cent of approved CDCSs cited USAID evaluations.12 Missions draw on evidence from other sources as well: 41 percent referenced published research and 16 percent cited non-USAID evaluations.13 While evidence from evaluations often validates a mission’s existing strategy, interviews did reveal examples where evaluation led to a shift in strategy.
A learning approach (i.e., an approach to use experience to improve programs as they unroll) is not required in a CDCS, although it is encouraged in implementation. Because the CDCS is a multiyear planning tool, the country and regional context may change over the course of its implementation, and integrating a learning framework throughout the CDCS process and guidance is recognized as helpful.14
A CDCS is developed through a collaborative process that includes interagency and host-country partners,15 stemming from the realization that “we cannot achieve the caliber of development results we seek alone.”16 The primary focus, traditionally, has been government-to-government discussions. For STI, the planning process needs to include all those essential to meeting the defined goals; for some purposes, that means less of a government top-down approach and more of a multisector, open process. Particularly where a mission chooses to focus on innovation cultures and the need to work with risk-taking sectors such as small business, the process will have to be much more open. One of the key principles laid out in the QDDR is the need for a whole-of-government approach that appropriately leverages the skills and exper-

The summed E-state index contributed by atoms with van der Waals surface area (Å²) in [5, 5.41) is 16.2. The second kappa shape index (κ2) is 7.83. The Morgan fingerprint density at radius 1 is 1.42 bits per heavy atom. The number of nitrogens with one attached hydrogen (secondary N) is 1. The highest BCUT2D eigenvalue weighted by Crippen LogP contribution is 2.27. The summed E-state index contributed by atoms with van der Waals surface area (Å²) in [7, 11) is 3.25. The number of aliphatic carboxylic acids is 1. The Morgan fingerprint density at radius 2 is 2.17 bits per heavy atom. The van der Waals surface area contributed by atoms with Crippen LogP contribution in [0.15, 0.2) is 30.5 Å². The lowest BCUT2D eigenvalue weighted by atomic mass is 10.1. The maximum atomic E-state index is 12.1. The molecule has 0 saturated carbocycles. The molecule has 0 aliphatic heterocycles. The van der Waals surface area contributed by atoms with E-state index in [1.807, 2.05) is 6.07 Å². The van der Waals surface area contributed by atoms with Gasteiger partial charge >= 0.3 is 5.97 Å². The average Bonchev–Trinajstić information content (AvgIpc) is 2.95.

14 USAID CDCS Development and Implementation, https://usaidlearninglab.org/learning-guide/cdcs-development-implementation.
15 USAID CDCS Development and Implementation, http://usaidlearninglab.org/learning-guide/cdcs-development-implementation; QDDR 2010, p. 195.
16 QDDR 2010, p. 77.
Most host-country governments have policies aimed at developing STI capabilities as critical underpinnings of national development. Beyond indicating national priorities, however, many of these countries are not yet able to provide effective ecosystem support (e.g., training and education, funds for research and publishing, technology transfer and commercialization, intellectual property rights) at consistent levels. Additional challenges arise when government structures have overlapping or unclear STI responsibilities. Under these circumstances, USAID can play a key role as a convener or co-convener of relevant parties in the host country from across industry, academia, government, and nonprofit sectors to discuss STI priorities and options for program design and implementation. The co-convener role can be particularly valuable for innovation projects where the roadmap requires non-USAID organizations to play a key role. The CDCS process and follow-up activities also provide an opportunity for USAID to provide assistance to country governments and stakeholders to convene and coordinate the activities of multiple donor agencies and international organizations interested in supporting STI activities.
USAID missions harness STI for achieving country and regional impacts in a variety of ways based on the host-country context and opportunities. The following examples describe CDCSs that focus on various elements of STI and its role in development, from an overall system approach, to dealing with critical issues, to how tools can contribute to development goals (see Box 4-1).